Sunday, August 1, 2010

Victory Dinner...

Yesterday, July 30, 2010 I summited Mt. Katahdin. This is a photo of my victory dinner. My hiking / climbing companions included Koopa and Big Ooh, who also enjoyed a Maine lobster for dinner.

The base to summit to base trip took 11 hours. It was a long, grueling, sometimes scary, sometimes amazing, sometimes painful, always adventurous trek. It was something I will never forget and something I will most likely, never do again.

We climbed the route designated as the official AT, aptly blazed with white rectangular squares painted upon trees and later rocks, once we were the above treeline.

Mt. Katahdin is the tallest mountain in Maine and is located in Baxter State Park. Most of the rules related to the mountain are weather related. According to the AT Thru Hiker Companion (a book that almost all thru hikers carry) Katahdin is exposed to extreme weather and has had snow during every month of the year. There are no shelters located above the treeline and all trails to the summit are completely exposed.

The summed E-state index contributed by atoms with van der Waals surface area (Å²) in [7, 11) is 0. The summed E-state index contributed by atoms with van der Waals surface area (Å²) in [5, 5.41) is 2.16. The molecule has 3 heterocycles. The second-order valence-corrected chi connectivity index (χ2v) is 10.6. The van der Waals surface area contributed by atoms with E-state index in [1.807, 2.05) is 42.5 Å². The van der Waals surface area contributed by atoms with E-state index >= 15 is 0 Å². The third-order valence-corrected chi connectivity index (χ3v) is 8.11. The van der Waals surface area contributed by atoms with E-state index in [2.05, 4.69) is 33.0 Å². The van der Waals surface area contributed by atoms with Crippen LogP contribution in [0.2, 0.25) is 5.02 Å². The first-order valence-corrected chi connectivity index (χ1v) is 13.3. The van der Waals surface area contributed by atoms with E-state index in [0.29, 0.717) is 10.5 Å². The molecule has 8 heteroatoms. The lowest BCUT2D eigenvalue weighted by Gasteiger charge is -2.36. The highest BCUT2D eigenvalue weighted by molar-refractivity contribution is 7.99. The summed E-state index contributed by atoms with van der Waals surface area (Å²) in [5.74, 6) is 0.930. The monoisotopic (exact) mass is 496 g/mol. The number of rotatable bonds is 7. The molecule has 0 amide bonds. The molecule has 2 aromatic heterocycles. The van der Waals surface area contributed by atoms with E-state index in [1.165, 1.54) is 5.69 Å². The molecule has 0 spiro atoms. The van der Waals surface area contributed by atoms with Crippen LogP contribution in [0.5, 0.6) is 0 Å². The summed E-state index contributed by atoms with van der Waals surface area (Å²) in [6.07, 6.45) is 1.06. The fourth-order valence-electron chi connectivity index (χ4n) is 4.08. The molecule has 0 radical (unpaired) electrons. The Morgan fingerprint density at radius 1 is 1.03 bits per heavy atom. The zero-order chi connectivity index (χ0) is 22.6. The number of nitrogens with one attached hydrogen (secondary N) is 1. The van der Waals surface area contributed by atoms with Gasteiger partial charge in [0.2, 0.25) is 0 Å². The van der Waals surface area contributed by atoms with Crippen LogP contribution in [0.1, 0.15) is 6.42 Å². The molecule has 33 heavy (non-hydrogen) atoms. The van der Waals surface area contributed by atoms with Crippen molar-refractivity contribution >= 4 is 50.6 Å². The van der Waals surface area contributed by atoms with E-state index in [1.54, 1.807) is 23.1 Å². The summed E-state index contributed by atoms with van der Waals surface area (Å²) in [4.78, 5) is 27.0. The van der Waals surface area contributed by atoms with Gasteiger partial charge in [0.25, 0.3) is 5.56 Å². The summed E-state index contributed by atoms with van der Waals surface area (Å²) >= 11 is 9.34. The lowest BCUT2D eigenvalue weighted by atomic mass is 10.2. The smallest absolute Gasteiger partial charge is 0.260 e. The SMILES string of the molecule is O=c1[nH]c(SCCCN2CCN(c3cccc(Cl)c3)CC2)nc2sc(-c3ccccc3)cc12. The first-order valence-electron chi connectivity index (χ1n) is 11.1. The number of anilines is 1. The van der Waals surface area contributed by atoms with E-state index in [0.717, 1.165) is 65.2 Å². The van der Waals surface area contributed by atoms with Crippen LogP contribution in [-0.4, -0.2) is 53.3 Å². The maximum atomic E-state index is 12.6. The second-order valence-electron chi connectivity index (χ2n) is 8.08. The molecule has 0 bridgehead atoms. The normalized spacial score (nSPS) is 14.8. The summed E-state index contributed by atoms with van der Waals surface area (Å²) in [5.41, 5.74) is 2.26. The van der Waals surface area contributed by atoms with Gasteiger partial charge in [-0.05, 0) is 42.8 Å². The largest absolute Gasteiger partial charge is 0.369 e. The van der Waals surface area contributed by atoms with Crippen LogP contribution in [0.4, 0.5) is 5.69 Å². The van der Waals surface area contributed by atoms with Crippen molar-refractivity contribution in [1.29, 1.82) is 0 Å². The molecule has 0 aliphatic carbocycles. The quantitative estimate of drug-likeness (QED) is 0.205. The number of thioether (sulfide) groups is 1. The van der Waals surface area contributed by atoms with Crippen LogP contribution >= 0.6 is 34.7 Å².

The park service posts the mountain's "class recommendations" daily. Climbing on a "Class I" day would be optimal, since all trails are open without restrictions. "Class II" days are officially described as follows, trails open but "Not Recommended For Hiking Above Treeline." Class III and Class IV notifications restrict hiking and climbing to the point of limiting or closing trails, citing and fining those who fail to comply, the risk of arrest, equipment seizure and revocation of all future park privileges. Bottom line, don't even try it on those days!

The translation for the word "Katahdin" is "Greatest Mountain" and without a doubt it's the greatest mountain I've ever climbed! The day started out beautifully, including clear blue skies and warm breezes.